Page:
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The Magic Cafe Forum Index » » New to magic? » » Keep the Newbie state of mind (0 Likes) Printer Friendly Version

Jaxon
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Inner circle
Kalamazoo, Mi.
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No matter how advanced you get in magic. No matter how far you go with it. You'll find that you'll have a big advantage if you remember what it was like in the beginning when you first started learning magic.

The first couple of years I started in magic my best tricks where vanishing a silk in a t-tip, a hot rod type effect, wonder blocks (royal magic) and a pull vanisher. I use to blow people away with these simple tricks and people who saw me do them thought of me as a professional magician. We magicians who are a little more advanced see these kinds of tricks as "beginner tricks." We sometimes even feel we shouldn't do them anymore because we'd feel like we're not doing our best material. Those old tricks we learned when we first started are so boring to us now that we start to feel that people will see us as beginners or unprofessional if we do them.

The truth is these old simple tricks will blow peoples minds now just like it did when we first started. They are new and original to those who aren't magicians. That's why I still carry those old tricks in my case and I still perform them from time to time.

It's easy to get caught up in the latest and hottest tricks that are available. Our spectators wouldn't know an old trick from a new one unless it's one of the few that are commonly known such as pulling a rabbit out of a hat.

In this section of the board there are a lot of people who are new to magic. I'm sure you feel that thrill when you see a trick you've never seen before and find out you can learn to do it yourself by simply purchasing it. After you pick it up and learn it you'll go out and perform it for people. I'm sure you'll get a great reaction from it if you present it well and have truly mastered it. But I'd bet you can get the same reaction from a simple trick too.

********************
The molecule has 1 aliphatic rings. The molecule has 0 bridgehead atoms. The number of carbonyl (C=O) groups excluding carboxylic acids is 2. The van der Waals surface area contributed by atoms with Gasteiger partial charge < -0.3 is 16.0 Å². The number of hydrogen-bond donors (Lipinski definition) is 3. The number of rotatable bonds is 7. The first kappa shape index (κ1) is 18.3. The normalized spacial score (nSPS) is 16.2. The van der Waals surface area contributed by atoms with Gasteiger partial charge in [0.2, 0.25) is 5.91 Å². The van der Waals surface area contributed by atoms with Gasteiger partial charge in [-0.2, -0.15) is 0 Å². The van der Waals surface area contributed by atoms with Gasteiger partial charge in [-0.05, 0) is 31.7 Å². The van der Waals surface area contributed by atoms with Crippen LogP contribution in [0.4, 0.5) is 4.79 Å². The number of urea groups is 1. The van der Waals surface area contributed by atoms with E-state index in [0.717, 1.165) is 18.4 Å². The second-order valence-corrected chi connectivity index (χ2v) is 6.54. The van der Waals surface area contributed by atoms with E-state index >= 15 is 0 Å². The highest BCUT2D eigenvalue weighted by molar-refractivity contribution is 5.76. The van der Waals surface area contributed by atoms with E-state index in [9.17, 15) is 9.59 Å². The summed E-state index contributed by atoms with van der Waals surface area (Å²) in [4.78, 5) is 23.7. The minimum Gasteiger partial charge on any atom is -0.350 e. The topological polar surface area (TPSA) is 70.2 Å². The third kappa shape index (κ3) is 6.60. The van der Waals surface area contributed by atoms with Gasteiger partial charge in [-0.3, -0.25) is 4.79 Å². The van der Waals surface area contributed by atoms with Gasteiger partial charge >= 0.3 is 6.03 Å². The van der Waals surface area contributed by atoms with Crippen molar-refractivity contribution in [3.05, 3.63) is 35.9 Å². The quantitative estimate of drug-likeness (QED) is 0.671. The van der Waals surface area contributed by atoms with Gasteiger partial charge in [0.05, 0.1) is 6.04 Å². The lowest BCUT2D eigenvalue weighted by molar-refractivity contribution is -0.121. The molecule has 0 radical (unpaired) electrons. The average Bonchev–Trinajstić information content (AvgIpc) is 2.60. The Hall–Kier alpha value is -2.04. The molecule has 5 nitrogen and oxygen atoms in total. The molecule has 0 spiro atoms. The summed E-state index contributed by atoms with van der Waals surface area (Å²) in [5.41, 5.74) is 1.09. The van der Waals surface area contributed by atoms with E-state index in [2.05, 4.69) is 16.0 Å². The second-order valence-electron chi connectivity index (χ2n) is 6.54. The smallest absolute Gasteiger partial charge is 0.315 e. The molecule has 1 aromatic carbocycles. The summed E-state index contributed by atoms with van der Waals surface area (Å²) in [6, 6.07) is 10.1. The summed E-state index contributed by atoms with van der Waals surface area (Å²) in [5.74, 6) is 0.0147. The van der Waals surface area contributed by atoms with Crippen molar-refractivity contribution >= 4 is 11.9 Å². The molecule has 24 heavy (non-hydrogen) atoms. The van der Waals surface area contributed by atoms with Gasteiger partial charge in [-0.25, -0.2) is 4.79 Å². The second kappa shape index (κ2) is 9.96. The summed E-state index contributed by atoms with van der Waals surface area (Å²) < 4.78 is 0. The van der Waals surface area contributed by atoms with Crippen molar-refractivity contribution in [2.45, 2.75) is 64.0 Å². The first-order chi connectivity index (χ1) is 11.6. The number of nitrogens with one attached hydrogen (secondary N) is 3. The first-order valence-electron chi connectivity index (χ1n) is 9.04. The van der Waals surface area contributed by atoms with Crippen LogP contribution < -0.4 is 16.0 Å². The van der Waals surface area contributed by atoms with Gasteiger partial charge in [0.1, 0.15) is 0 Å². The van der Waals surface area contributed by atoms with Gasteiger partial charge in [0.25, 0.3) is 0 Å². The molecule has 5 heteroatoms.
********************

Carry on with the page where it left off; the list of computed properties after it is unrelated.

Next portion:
My point is that when you see something new you get excited. You want to be able to do it and give other people that feeling. After a while that trick that you where so successful with ends up collecting dust because you feel you've moved past that trick. Try not to think like that though. If it works and gets a great reaction then keep it. Go back to it from time to time. With this you'll learn that the tricks you perform aren't as important as how well you perform it. If you keep perform a trick for a long time you'll only get better at that trick.

So hang on to those things that work. You may not use them all the time but keep them in mind. Go back to them and remember what it was like when everything was new to you. After all, it's all new to your spectators too.

Ron Jaxon
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After regaining my ability to hear after 20 years of deafness. I learned that there is magic all around you. The simplest sounds that amazed me you probably ignore. Look and listen around you right now. You'll find something you didn't notice before.
LDM
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Upstate New York
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Thanks for the insightful words, Ron! I agree wholeheartedly.
martink65
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vienna - austria - europe
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Let me thank you too, jaxon. I browsed the archives for hours and hours the last couple days and I appreciate these encouraging words coming from such a well respected café-member.

you know, even if the novice *knows* that it takes talent and years of practice and experience and true passion to master this art, seeing true masters perform may be a bit intimidating at times Smile
you see: I downloaded some videos, two of which showing mr. mike skinner performing at the 'tonight show' in the mid '70s. he does the 'three card monte' and a 'card to wallet'. I watched the videos over and over again, I slowly started to 'guess' a sleight here and a sleight there, but after enjoying these stunning performances, I think to myself: "well, I will *never* become this good"...on the other hand: maybe I will get close, who knows Smile

for the beginner it's good to know that people can be entertained with well polished simple tricks - great!

martin kurzmann
calexa
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Inner circle
Germany
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Nice thoughts Ron!